The first round of ‘boasts’ (as the rule-book describes the bids) was a little tentative, as players were unsure what would be an achievable amount to bid. However, as soon as it was Barrie’s turn, he had no hesitation in declaring “Doomed” in a loud voice. This made James the hunt leader, and a few minutes were then spent discussing who would be able to contribute to the hunt and whether it was feasible (7 birds in 2 days). There were a number of positive voices (most notably Gareth and Emma) but when it came down to it, everybody else chickened out apart from Jon. Unfortunately, he could only offer moral support for the hunt, as his hand was actually devoid of birds. Unsurprisingly, the hunt was indeed doomed.
The second round began with slightly more confident boasting, but again it was Doomsayer Barrie who decided that the hunters wouldn’t succeed. And it didn’t.
In the third round, Jon tried valiantly to whip up some support for the “5 deer in 3 days” hunt, declaring that he had 4 deer in his hand (when he only in fact had 3). Barrie and Tonio decided to join him, but could only muster a single deer between them, with no more being revealed during the hunt. This minor deviation from the whole truth led to Jon being identified as someone not to be trusted, and his subsequent declaration that he had 4 fish in his hand was met with disparaging incredulity (OK – he was telling a bit of a fib that time.)
Philip and David had to leave the game at this point, but the remainder of the team ploughed on. 2 more successful hunts now occurred, with the gallant hunters sharing a large pile of dead animals.
By the time that the final hunt was being organised, Barrie, Gareth and Emma were all way in the lead, whilst Jon, Tonio and James had only a handful of points between them. During this round of boasting, Jon decided to declare the hunt ‘doomed’, making Emma the hunt leader. This hunt only needed to collect 4 fish in 4 days, and everyone apart from Jon decided to join in such a simple outing. All the hunters played 3 cards to increase their share of the winnings, and as they were turned over, a veritable shoal of fish was revealed.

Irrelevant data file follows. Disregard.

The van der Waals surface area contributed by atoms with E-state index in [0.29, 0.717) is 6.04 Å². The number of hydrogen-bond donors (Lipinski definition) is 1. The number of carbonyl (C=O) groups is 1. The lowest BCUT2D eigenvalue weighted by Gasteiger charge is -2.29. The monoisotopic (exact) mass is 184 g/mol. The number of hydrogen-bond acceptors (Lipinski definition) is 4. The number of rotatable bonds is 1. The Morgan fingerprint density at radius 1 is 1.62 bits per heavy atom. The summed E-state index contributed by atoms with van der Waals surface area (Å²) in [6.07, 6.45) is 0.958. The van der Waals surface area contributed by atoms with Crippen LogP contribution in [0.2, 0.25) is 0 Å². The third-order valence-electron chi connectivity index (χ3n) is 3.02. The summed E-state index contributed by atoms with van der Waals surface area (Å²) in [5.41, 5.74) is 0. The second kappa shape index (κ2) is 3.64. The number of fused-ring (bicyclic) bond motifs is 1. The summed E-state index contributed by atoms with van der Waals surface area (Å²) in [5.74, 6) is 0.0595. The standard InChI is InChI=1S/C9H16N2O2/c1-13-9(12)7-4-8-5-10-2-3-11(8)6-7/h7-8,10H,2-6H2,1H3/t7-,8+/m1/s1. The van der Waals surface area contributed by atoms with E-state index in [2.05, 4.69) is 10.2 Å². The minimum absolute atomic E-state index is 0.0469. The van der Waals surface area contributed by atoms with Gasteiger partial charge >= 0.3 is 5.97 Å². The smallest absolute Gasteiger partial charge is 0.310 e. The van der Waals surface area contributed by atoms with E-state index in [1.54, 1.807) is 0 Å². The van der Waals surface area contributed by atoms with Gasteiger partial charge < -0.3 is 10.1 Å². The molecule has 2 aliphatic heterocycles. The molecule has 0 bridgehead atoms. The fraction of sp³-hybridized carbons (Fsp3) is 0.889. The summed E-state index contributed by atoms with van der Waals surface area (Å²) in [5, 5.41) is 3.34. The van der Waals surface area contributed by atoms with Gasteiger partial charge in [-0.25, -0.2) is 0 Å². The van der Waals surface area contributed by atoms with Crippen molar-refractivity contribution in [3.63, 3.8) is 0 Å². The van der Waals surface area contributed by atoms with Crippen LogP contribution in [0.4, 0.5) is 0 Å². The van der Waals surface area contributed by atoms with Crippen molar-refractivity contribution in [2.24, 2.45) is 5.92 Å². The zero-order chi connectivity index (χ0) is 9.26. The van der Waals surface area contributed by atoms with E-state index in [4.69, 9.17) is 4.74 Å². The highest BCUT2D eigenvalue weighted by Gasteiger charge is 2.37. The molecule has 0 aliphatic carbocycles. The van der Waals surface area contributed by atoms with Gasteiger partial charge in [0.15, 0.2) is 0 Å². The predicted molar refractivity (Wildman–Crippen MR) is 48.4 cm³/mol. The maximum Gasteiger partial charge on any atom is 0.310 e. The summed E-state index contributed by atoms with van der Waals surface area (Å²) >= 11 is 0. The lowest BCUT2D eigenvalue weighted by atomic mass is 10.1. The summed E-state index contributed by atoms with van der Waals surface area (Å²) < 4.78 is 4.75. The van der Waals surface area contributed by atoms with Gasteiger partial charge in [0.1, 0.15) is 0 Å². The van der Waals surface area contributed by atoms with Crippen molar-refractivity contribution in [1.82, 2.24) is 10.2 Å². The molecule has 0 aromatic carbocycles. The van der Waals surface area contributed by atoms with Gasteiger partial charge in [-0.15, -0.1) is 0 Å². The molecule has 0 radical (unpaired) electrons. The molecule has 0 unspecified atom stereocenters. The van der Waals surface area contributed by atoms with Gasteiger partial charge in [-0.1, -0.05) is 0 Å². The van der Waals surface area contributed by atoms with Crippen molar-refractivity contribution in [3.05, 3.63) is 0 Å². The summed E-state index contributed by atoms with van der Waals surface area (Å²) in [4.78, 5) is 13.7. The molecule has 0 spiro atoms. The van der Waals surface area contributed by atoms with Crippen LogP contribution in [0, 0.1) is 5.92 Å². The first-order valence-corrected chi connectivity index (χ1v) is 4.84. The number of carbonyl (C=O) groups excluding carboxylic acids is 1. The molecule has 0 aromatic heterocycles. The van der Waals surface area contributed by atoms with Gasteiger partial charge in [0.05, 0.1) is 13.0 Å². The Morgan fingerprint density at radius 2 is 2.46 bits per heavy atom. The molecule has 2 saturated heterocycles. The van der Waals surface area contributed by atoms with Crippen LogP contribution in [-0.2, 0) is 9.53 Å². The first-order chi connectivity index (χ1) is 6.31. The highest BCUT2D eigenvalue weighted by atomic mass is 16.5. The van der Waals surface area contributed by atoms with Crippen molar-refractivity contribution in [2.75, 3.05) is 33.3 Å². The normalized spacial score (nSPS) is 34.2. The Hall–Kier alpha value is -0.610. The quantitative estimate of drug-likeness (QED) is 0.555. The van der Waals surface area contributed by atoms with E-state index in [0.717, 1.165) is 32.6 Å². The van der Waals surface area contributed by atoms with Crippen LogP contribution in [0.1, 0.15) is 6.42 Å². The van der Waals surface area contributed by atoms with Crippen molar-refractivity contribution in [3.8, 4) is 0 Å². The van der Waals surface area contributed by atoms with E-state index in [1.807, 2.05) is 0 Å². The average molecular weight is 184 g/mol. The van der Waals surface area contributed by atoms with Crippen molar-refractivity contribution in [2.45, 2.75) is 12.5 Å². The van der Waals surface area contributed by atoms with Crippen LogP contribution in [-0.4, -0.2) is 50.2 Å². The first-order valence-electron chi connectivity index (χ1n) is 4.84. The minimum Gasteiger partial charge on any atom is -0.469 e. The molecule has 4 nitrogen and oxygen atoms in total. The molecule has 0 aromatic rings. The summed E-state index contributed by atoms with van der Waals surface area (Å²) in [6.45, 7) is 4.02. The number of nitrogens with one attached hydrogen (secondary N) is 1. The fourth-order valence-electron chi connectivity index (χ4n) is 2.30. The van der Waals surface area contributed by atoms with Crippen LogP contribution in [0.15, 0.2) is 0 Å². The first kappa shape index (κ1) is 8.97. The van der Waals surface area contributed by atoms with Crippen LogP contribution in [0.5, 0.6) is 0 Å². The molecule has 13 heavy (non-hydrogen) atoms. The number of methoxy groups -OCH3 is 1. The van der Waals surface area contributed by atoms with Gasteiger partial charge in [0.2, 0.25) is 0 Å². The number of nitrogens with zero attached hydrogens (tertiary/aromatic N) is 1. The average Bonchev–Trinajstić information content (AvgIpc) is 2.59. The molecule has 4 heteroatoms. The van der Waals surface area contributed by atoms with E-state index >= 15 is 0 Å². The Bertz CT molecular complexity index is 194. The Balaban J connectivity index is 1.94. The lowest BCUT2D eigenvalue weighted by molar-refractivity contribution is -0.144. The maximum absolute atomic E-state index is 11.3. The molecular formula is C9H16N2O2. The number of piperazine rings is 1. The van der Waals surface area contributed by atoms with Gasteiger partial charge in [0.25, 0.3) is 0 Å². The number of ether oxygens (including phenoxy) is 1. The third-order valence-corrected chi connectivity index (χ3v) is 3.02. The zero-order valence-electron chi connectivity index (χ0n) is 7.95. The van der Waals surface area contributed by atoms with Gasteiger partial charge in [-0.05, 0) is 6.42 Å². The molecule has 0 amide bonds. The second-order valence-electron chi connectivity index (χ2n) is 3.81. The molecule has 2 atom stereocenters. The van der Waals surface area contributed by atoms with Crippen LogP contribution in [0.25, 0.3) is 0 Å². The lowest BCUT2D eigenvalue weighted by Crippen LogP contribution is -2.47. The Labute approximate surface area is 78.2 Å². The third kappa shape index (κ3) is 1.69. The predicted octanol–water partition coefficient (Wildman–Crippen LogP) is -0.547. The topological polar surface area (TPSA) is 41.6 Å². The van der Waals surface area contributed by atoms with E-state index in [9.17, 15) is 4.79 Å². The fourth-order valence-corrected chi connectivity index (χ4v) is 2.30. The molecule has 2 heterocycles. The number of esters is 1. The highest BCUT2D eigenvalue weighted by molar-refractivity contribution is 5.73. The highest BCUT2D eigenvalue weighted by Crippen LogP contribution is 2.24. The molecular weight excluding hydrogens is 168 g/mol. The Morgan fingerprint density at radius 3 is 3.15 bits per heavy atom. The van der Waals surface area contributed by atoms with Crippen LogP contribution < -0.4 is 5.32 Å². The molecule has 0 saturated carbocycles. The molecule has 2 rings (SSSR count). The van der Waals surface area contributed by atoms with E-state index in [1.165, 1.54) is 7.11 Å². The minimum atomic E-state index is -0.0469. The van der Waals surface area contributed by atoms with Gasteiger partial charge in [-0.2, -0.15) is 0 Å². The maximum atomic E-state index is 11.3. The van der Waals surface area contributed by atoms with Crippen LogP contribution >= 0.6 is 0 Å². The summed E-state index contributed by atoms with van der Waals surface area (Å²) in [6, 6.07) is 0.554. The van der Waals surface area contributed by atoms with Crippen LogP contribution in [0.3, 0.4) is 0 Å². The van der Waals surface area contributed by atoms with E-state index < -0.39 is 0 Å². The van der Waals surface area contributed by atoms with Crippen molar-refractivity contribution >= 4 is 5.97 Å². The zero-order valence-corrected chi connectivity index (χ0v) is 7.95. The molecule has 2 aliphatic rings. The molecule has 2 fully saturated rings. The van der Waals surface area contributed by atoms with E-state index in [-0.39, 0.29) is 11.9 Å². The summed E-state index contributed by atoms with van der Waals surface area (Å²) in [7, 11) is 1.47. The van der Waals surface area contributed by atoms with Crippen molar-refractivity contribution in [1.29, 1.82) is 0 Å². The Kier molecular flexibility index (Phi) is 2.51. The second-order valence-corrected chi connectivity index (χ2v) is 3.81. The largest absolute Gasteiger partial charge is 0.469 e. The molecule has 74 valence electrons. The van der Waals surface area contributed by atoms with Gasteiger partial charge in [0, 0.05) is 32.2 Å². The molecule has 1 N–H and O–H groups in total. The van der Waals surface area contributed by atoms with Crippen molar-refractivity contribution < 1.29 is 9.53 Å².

The excited hunters cheered vociferously and mocked Jon’s absence from the hunt, as the final 4 cards were dealt from the deck. The climax had arrived; the final card was flipped; and there, glowing like a beacon of hope in a dark world, was the glorious figure of a Nanuk (the polar bear), dooming the hunt, and giving Jon the entire spoils to keep to himself. A camera at this point would have captured some priceless expressions……
All that was left to do was to tot up the points, and reveal that this final Smorgasbord (see - I've learned something since last week...) of arctic delicacies had been enough to propel Jon from last to first in a single bound.
Jon 17; Barrie 13; Emma 12; Gareth 10; James 4; Tonio 3

And so the evening came to an end. Hopefully next week the tune machine will be back in action to once again provide a soundtrack to our gaming lives.

Thanks for taking the time to read all this (especially if you're from one of the 19 countries outside of the UK that have hit this site in the last month!)

We'll be back again next Wednesday for more of the same. See you then!

Wednesday, 20 January 2010

Just seventeen..........

Players: Vicky, Maynard, Scott, Gareth, Russ (first visit post-baby!), Daniel, Jon, Barrie, Paul, Jim, Gavin, Emma, Ian, Philip, John, Johan, David

A record turnout at the London Apprentice tonight, with 17 gamers joining in the fun, including another newcomer, Gavin, visiting us for the first time. It was also a welcome return to John and Johan after several weeks away.

Watch out tonight for Swedish linguistic gaffs, a prototype game, and a dastardly secret mission for one IBG'er.......